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The Blog Aquatic

News, opinions, photos and facts from Ocean Conservancy

BOEM Report: 75% Chance of Spill in Arctic

Posted On December 2, 2014 by

Large ice flows in the Arctic Ocean

Copyright Corbis. All rights reserved.

The Bureau of Ocean Energy Management (BOEM) recently released a revised environmental analysis of oil and gas activity in the Arctic Ocean.

BOEM’s latest analysis leaves no doubt that development and production of the Chukchi Sea oil and gas leases could be devastating to the Arctic marine ecosystem. Perhaps most troubling, a statistical analysis used by BOEM indicates that there is a 75% chance of one or more large spills over the lifetime of Chukchi Sea development and production. BOEM admits that a very large oil spill could result in the death of large numbers of polar bears, bowhead whales, seals, and marine and coastal birds.

The agency is accepting comments until December 22. Join Ocean Conservancy in telling BOEM to say no to risky Arctic drilling.

This environmental analysis and opportunity to comment has been a long time in the making. Almost seven years ago, in February of 2008, the federal government auctioned oil and gas leases in the Chukchi Sea off the northwest coast of Alaska. The auction was known as Lease Sale 193, and it purported to give successful lessees—including Shell—the conditional right to drill for oil in the Arctic Ocean.

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Why I Haven’t Given Up On the Ocean, and Why You Shouldn’t Either

Posted On November 26, 2014 by

Photo: Cate Brown

It’s been a depressing few weeks in ocean news. I’ve seen lots of downer headlines lately about new studies saying we’ve “screwed the oceans” with carbon dioxide pollution, left a dirty “bathtub ring of oil” in the Gulf of Mexico, and dumped so much plastic in the ocean that whales are choking to death. Plus I can’t escape the bickering in every media outlet about whether or not the carbon emissions agreement between U.S. and China means anything. You’re probably exhausted by it all too. But before you totally tune out, thinking that the ocean’s problems are just TOO big, let me tell you why I haven’t given up on the ocean.

As you know, I’m a scientist, so I like to think first about how science will help us out of this fix. My colleagues and I have been working on ways to break down what puts individual communities at risk for ocean acidification. We did this recently for Alaska, and now we’re finishing a similar study for the whole United States. Turns out, it’s not just oceanography that puts human communities at risk – it’s also the ways humans depend on marine harvests, and the ways communities are put together socially. This is great news for community leaders, who can encourage future regional development that will decrease these risks. The scientists who reported on the Gulf’s oily bathtub ring also point out that their research sheds light on how oil moves and breaks down in deep water, which offers ways to “avoid and mitigate oil spills in the future.” This is great news for accident response planners and restoration experts. And finally, studies of how marine animals eat plastic debris does shed light on how these animals hunt and behave (a tiny silver lining in a very, very, dark cloud), but most importantly, these studies have grabbed everyone’s attention. People around the world are appalled by this. And as a result, there is a growing movement to address ocean trash that is co-led by plastics manufacturers.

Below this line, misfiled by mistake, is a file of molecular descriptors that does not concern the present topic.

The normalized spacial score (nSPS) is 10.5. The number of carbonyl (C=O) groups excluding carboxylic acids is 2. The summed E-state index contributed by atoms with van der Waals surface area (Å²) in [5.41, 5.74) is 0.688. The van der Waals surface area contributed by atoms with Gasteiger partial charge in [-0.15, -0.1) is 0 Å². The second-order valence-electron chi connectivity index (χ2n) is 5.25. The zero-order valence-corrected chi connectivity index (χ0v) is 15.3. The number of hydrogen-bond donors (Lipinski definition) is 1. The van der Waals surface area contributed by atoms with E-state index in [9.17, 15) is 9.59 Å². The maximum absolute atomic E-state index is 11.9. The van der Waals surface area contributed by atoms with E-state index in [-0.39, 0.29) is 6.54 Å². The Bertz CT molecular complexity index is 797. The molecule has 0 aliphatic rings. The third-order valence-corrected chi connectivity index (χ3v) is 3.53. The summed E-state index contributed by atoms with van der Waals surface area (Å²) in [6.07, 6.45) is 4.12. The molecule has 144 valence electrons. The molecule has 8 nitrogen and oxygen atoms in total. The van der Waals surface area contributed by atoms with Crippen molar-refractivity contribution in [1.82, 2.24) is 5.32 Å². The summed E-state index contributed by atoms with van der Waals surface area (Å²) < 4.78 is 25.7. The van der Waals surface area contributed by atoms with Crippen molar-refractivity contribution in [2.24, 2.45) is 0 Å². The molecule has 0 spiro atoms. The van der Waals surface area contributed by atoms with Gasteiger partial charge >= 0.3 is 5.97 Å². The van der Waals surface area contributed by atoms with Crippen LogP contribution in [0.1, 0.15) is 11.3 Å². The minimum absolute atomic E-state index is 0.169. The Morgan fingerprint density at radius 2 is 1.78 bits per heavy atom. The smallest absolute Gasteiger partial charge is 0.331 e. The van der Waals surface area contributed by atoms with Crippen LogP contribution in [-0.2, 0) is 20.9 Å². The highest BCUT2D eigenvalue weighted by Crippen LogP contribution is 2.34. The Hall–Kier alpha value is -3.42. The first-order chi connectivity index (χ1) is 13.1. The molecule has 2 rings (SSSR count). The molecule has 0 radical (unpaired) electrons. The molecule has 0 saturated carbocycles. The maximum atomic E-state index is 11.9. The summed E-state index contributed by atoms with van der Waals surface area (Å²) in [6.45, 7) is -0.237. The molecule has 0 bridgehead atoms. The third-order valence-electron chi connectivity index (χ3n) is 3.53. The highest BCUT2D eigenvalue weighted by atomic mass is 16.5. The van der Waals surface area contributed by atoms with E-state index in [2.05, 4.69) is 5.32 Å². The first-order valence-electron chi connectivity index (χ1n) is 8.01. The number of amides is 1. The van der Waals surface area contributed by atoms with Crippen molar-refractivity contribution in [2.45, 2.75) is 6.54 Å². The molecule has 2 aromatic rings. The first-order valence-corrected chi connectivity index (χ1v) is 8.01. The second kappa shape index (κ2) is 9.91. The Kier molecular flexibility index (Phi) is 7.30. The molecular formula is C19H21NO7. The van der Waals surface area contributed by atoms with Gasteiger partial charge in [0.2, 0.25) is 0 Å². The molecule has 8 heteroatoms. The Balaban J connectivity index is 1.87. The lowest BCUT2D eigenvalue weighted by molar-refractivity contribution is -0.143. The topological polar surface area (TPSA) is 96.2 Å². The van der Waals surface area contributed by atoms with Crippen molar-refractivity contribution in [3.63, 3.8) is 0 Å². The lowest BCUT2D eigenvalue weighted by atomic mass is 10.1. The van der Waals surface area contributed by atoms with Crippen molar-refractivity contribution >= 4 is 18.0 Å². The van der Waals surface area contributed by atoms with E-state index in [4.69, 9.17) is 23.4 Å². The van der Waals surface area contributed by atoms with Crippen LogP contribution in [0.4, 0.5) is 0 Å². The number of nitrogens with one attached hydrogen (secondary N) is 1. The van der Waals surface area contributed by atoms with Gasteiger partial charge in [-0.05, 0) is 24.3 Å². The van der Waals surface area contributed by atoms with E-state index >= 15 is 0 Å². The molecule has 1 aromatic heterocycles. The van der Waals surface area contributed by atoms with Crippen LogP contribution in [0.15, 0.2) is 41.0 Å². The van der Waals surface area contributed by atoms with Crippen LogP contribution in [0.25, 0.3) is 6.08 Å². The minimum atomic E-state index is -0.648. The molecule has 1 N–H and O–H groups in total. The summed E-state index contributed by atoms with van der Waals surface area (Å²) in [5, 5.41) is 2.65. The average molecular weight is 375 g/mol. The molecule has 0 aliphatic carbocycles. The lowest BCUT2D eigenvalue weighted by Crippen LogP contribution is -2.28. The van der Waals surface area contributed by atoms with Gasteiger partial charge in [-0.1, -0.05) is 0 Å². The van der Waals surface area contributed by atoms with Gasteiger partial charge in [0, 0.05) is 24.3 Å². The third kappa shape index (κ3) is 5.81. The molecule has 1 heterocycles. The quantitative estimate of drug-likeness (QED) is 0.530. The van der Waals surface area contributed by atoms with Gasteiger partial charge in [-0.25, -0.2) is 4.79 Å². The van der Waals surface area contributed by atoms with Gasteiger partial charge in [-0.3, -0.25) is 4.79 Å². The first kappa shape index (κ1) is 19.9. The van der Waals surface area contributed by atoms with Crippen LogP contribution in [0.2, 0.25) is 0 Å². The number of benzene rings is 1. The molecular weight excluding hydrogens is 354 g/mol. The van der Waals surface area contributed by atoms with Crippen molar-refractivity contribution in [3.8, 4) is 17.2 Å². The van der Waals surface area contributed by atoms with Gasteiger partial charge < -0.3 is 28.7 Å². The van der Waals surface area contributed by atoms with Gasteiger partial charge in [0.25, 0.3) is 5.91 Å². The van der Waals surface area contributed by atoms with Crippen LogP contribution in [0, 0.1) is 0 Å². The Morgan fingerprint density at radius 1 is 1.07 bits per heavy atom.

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5 Reasons You Depend on Healthy Fisheries

Posted On November 21, 2014 by

Happy World Fisheries Day! Today we celebrate the fish and fishermen who are vital to a healthy ocean and thriving coastal economies. Whether we live near the water or not, we all depend on healthy fish populations for a healthy ocean and economy.

Fish are truly amazing – coming in all different shapes and sizes and living in nearly every corner of the ocean.

In honor of World Fisheries Day, we’re paying tribute to our gilled friends of the sea. Here are five fin-tastic ways that we all depend on healthy fish populations:

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Gulf Leaders Hit the Mark on Restoring the Gulf Beyond the Shore

Posted On November 17, 2014 by